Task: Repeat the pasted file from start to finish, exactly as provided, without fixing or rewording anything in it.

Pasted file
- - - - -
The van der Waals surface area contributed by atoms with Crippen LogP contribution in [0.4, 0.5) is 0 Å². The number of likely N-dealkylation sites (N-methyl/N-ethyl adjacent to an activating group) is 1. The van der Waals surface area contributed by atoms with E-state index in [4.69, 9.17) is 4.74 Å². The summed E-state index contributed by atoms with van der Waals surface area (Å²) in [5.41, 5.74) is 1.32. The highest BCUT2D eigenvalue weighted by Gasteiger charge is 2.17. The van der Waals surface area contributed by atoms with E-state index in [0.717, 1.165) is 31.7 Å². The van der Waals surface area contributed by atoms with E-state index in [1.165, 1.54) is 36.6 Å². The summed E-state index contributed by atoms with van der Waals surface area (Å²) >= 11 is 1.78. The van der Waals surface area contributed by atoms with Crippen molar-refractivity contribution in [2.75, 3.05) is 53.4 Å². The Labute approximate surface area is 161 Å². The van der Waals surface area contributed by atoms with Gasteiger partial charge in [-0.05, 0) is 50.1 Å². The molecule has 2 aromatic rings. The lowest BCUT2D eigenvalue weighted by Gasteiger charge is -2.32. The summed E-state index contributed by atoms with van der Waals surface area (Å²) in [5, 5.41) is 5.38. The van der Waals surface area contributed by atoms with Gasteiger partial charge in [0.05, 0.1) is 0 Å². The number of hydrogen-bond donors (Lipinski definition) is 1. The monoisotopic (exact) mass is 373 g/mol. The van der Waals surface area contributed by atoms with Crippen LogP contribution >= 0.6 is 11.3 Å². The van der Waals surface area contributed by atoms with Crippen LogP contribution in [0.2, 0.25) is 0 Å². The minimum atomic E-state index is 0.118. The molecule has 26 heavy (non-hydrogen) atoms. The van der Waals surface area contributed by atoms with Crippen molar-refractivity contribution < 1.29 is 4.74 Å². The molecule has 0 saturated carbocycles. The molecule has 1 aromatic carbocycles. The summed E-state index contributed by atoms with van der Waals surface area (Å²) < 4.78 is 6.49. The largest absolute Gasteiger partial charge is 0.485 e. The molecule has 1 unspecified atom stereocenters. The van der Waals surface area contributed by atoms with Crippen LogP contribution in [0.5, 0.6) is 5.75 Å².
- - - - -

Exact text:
The van der Waals surface area contributed by atoms with Crippen LogP contribution in [0.4, 0.5) is 0 Å². The number of likely N-dealkylation sites (N-methyl/N-ethyl adjacent to an activating group) is 1. The van der Waals surface area contributed by atoms with E-state index in [4.69, 9.17) is 4.74 Å². The summed E-state index contributed by atoms with van der Waals surface area (Å²) in [5.41, 5.74) is 1.32. The highest BCUT2D eigenvalue weighted by Gasteiger charge is 2.17. The van der Waals surface area contributed by atoms with E-state index in [0.717, 1.165) is 31.7 Å². The van der Waals surface area contributed by atoms with E-state index in [1.165, 1.54) is 36.6 Å². The summed E-state index contributed by atoms with van der Waals surface area (Å²) >= 11 is 1.78. The van der Waals surface area contributed by atoms with Crippen molar-refractivity contribution in [2.75, 3.05) is 53.4 Å². The Labute approximate surface area is 161 Å². The van der Waals surface area contributed by atoms with Gasteiger partial charge in [-0.05, 0) is 50.1 Å². The molecule has 2 aromatic rings. The lowest BCUT2D eigenvalue weighted by Gasteiger charge is -2.32. The summed E-state index contributed by atoms with van der Waals surface area (Å²) in [5, 5.41) is 5.38. The van der Waals surface area contributed by atoms with Gasteiger partial charge in [0.05, 0.1) is 0 Å². The number of hydrogen-bond donors (Lipinski definition) is 1. The monoisotopic (exact) mass is 373 g/mol. The van der Waals surface area contributed by atoms with Crippen LogP contribution >= 0.6 is 11.3 Å². The van der Waals surface area contributed by atoms with Crippen LogP contribution in [0.2, 0.25) is 0 Å². The minimum atomic E-state index is 0.118. The molecule has 26 heavy (non-hydrogen) atoms. The van der Waals surface area contributed by atoms with Crippen molar-refractivity contribution < 1.29 is 4.74 Å². The molecule has 0 saturated carbocycles. The molecule has 1 aromatic carbocycles. The summed E-state index contributed by atoms with van der Waals surface area (Å²) < 4.78 is 6.49. The largest absolute Gasteiger partial charge is 0.485 e. The molecule has 1 unspecified atom stereocenters. The van der Waals surface area contributed by atoms with Crippen LogP contribution in [0.5, 0.6) is 5.75 Å².